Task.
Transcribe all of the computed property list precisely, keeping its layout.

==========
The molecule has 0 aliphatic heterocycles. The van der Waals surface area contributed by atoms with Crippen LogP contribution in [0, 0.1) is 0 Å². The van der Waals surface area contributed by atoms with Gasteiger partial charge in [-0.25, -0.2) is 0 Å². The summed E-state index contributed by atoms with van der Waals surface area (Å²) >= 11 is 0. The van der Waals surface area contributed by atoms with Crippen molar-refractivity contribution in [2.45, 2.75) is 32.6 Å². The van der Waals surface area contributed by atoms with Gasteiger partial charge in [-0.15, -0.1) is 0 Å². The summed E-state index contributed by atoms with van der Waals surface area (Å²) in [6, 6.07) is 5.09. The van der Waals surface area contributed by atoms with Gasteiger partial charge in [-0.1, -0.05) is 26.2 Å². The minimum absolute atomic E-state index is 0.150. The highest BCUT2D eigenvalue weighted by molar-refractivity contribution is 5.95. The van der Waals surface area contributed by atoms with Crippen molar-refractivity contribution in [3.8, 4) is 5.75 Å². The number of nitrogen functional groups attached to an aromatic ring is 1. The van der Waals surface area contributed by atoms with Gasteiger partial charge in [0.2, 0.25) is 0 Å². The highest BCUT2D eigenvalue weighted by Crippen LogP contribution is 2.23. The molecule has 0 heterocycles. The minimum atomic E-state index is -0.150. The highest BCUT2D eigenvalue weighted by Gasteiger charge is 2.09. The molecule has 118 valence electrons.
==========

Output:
The molecule has 0 aliphatic heterocycles. The van der Waals surface area contributed by atoms with Crippen LogP contribution in [0, 0.1) is 0 Å². The van der Waals surface area contributed by atoms with Gasteiger partial charge in [-0.25, -0.2) is 0 Å². The summed E-state index contributed by atoms with van der Waals surface area (Å²) >= 11 is 0. The van der Waals surface area contributed by atoms with Crippen molar-refractivity contribution in [2.45, 2.75) is 32.6 Å². The van der Waals surface area contributed by atoms with Gasteiger partial charge in [-0.15, -0.1) is 0 Å². The summed E-state index contributed by atoms with van der Waals surface area (Å²) in [6, 6.07) is 5.09. The van der Waals surface area contributed by atoms with Gasteiger partial charge in [-0.1, -0.05) is 26.2 Å². The minimum absolute atomic E-state index is 0.150. The highest BCUT2D eigenvalue weighted by molar-refractivity contribution is 5.95. The van der Waals surface area contributed by atoms with Crippen molar-refractivity contribution in [3.8, 4) is 5.75 Å². The number of nitrogen functional groups attached to an aromatic ring is 1. The van der Waals surface area contributed by atoms with Gasteiger partial charge in [0.2, 0.25) is 0 Å². The highest BCUT2D eigenvalue weighted by Crippen LogP contribution is 2.23. The molecule has 0 heterocycles. The minimum atomic E-state index is -0.150. The highest BCUT2D eigenvalue weighted by Gasteiger charge is 2.09. The molecule has 118 valence electrons.